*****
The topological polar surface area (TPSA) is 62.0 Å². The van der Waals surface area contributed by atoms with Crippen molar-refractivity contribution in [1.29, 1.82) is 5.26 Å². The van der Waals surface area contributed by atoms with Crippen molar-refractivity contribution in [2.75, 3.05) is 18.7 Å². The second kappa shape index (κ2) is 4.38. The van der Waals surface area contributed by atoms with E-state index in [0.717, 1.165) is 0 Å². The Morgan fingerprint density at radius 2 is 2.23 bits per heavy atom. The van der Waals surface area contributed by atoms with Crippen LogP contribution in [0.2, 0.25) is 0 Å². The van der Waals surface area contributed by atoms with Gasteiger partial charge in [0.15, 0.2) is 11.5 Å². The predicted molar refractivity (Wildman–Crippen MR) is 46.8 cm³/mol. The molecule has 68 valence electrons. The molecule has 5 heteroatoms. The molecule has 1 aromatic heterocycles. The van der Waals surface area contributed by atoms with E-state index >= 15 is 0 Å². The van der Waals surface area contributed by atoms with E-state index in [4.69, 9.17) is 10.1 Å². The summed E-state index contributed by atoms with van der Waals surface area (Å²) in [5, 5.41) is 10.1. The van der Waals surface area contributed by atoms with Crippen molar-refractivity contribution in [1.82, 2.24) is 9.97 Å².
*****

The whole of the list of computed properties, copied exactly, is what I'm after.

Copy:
The topological polar surface area (TPSA) is 62.0 Å². The van der Waals surface area contributed by atoms with Crippen molar-refractivity contribution in [1.29, 1.82) is 5.26 Å². The van der Waals surface area contributed by atoms with Crippen molar-refractivity contribution in [2.75, 3.05) is 18.7 Å². The second kappa shape index (κ2) is 4.38. The van der Waals surface area contributed by atoms with E-state index in [0.717, 1.165) is 0 Å². The Morgan fingerprint density at radius 2 is 2.23 bits per heavy atom. The van der Waals surface area contributed by atoms with Crippen LogP contribution in [0.2, 0.25) is 0 Å². The van der Waals surface area contributed by atoms with Gasteiger partial charge in [0.15, 0.2) is 11.5 Å². The predicted molar refractivity (Wildman–Crippen MR) is 46.8 cm³/mol. The molecule has 68 valence electrons. The molecule has 5 heteroatoms. The molecule has 1 aromatic heterocycles. The van der Waals surface area contributed by atoms with E-state index >= 15 is 0 Å². The van der Waals surface area contributed by atoms with E-state index in [4.69, 9.17) is 10.1 Å². The summed E-state index contributed by atoms with van der Waals surface area (Å²) in [5, 5.41) is 10.1. The van der Waals surface area contributed by atoms with Crippen molar-refractivity contribution in [1.82, 2.24) is 9.97 Å².